Spotlight in the spotlight, the trouble with tenure, and Super Tuesday: this week’s Fresh Powder Report
Martin Baron in the Spotlight:
Martin Baron, former editor of the Boston Globe, shares his experience viewing the Oscar’s this year as the film Spotlight – a film based on events Baron played a large part in – was nominated in a variety of categories. The film ultimately ended up taking home the Oscar for best film – arguably the biggest award of the evening. Baron reflects on the movie-making process, how accurate he found his own portrayal in the film, and the one thing he wishes would have been included in the final cut.
Your First Amendment rights in Philly:
Recent federal judge ruling in Philadelphia dictates that citizens do not have a First Amendment right to film police officers on their handheld devices – unless they are somehow challenging the police conduct. The judge argues that this ruling will not leave citizens helpless when it comes to capturing police misconduct, though; he claims that, in the case of a police officer seizing your phone and deleting the video/continuing to act with misconduct, the court can proceed to trial on Fourth Amendment claims instead of First Amendment.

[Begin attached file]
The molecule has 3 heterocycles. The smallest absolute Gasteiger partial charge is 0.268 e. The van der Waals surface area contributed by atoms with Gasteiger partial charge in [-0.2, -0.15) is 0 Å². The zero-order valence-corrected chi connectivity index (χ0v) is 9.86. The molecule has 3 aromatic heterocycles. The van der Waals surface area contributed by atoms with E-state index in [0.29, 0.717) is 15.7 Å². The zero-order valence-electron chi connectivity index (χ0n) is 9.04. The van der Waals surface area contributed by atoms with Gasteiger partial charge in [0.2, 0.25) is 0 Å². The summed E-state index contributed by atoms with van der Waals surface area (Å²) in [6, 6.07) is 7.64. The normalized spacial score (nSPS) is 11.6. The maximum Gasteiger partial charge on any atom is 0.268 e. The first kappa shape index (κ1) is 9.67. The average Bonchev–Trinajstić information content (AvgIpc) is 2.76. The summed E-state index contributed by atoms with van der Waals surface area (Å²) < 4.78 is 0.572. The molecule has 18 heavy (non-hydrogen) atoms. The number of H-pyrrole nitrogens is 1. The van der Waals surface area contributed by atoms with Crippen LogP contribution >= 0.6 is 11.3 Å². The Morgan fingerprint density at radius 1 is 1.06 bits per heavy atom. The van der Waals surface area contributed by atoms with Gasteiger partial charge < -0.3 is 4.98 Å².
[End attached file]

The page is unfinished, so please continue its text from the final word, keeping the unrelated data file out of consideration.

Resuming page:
To tenure or not to tenure:
A legal battle concerning teachers seeking tenure in California is making its way to an appeals court this week, as students continue to argue that protecting teachers this way help keep bad teachers in schools, while teachers unions argue that the tenure system helps retain teachers. The student plaintiffs in this trial claim that securing the jobs of bad teachers most negatively impacts poor and minority students, while the opposition argues that it is the district’s fault – not the law’s – that keeps poorly performing teachers in the classroom.
Book banning bill:
Virginia may be the first state that will allow parents to stop their children from reading books in school that contain sexually explicit material. The bill would require that all k-12 teachers identify content as sexual explicit, and then notify the parents of their students, giving the parents a chance to opt their children out of that particular lesson, and the teacher provides them with less “explicit” reading material. Those who oppose the bill believe it’s one step away from banning books, while those who support the bill argue it is the parent’s right to have a say in what their children are exposed to.
In non-journalism related news:
In case you missed it/boycotted it/don’t have cable, here’s a complete list of all the Oscar winners from this year’s Academy Awards.
It’s Super Tuesday – which means, if you live in one of the ten states participating in the primaries today, you should probably show up and vote. Here’s everything you need to know about Super Tuesday.
Daisy Ward – born on February 29th, 1916 – celebrated her 25th/100th birthday yesterday.